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1technical Nearer the front, especially in the front of the body, or nearer to the head or forepart:‘the veins anterior to the heart’The opposite of posterior
forepart, fore, foremost part, anterior, forefront, nose, headView synonyms
- ‘Physical examination revealed a golf-ball-sized lesion fixed to the hyoid bone in the anterior midline of the neck.’
- ‘The aortic arch is anterior to the trachea, and the descending aorta is on the right side.’
- ‘A second separate irregular sacculated pouch was located anterior to the first in the septum and anterior left ventricular wall.’
- ‘The anterior cruciate ligament joins the back of the inside of the thighbone to the outside front of the shinbone.’
- ‘Operative findings revealed a mass within the left broad ligament, predominantly anterior to the uterus and crossing the midline.’
- 1.1Botany (of a part of a flower or leaf) situated further away from the main stem.
- ‘One anterior petal is missing as well as a posterior stamen.’
- ‘Usually the lateral stamens emerge first, then the anterior stamen.’
- 1.2Phonetics Pronounced with an obstruction located in front of the palato-alveolar region of the mouth, e.g. b, p, d, t.
- ‘Over time the tension in the pronunciation of the consonant was relieved by beginning to pronounce it further and further forward in the mouth, anticipating the high anterior pronunciation of the vowel.’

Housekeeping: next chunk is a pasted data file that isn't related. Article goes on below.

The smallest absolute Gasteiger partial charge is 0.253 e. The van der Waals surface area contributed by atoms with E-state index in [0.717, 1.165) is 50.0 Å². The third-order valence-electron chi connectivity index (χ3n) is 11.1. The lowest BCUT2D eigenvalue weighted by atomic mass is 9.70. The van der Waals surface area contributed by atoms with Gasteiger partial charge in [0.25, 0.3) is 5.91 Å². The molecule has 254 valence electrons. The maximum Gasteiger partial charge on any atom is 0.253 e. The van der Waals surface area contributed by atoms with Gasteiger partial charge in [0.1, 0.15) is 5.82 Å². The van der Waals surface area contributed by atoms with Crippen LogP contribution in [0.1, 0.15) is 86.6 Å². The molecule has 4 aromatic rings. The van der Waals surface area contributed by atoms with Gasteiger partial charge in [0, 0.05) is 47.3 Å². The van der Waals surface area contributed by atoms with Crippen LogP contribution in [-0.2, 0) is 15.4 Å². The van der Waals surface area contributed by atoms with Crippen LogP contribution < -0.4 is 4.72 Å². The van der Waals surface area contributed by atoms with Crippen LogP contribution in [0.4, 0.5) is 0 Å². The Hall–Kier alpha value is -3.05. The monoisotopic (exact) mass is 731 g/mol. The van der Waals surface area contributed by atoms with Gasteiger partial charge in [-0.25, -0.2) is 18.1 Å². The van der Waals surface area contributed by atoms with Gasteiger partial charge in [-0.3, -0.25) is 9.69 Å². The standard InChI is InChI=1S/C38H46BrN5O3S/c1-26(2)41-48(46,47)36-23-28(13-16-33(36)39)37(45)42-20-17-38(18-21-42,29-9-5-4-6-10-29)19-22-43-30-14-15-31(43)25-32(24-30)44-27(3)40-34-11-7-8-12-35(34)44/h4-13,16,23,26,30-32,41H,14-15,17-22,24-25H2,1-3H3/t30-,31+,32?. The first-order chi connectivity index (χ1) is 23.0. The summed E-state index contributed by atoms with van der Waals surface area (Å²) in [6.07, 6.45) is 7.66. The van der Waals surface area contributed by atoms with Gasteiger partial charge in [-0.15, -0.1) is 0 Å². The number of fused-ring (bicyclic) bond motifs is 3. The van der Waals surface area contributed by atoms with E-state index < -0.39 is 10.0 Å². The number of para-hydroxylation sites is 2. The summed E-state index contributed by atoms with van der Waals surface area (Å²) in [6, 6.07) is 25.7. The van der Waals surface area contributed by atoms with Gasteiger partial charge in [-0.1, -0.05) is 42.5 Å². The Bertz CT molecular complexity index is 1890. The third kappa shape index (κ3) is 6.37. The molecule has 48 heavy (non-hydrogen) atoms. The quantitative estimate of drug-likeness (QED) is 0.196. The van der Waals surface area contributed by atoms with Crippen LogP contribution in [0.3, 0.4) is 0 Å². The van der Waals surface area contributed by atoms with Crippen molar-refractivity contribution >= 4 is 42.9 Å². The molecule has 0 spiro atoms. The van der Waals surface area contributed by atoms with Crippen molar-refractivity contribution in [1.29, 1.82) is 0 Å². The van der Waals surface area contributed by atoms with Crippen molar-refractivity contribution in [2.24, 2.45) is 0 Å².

2formal Coming before in time; earlier:‘an incident anterior to her troubles’
earlier, previous, preceding, foregoing, antecedent, advance, preparatory, preliminary, initialbefore, until, till, up to, previous to, earlier than, preceding, leading up to, in advance of, ahead of, ante-, pre-View synonyms
- ‘Since documentary is defined by the viewer's attribution of relevance to the anterior event, the deployment of the zoom and the viewer's reception of it is a very precarious situation.’
- ‘In some anterior time, the burial mound had been desecrated, its jeweled contents taken away.’
- ‘It is not contemplated that these prior, anterior selves and actions may be in fact constituted by, or be the effects of, the signs and codes that supposedly reflect them.’
Mid 16th century: from French antérieur or Latin anterior, comparative of ante before.
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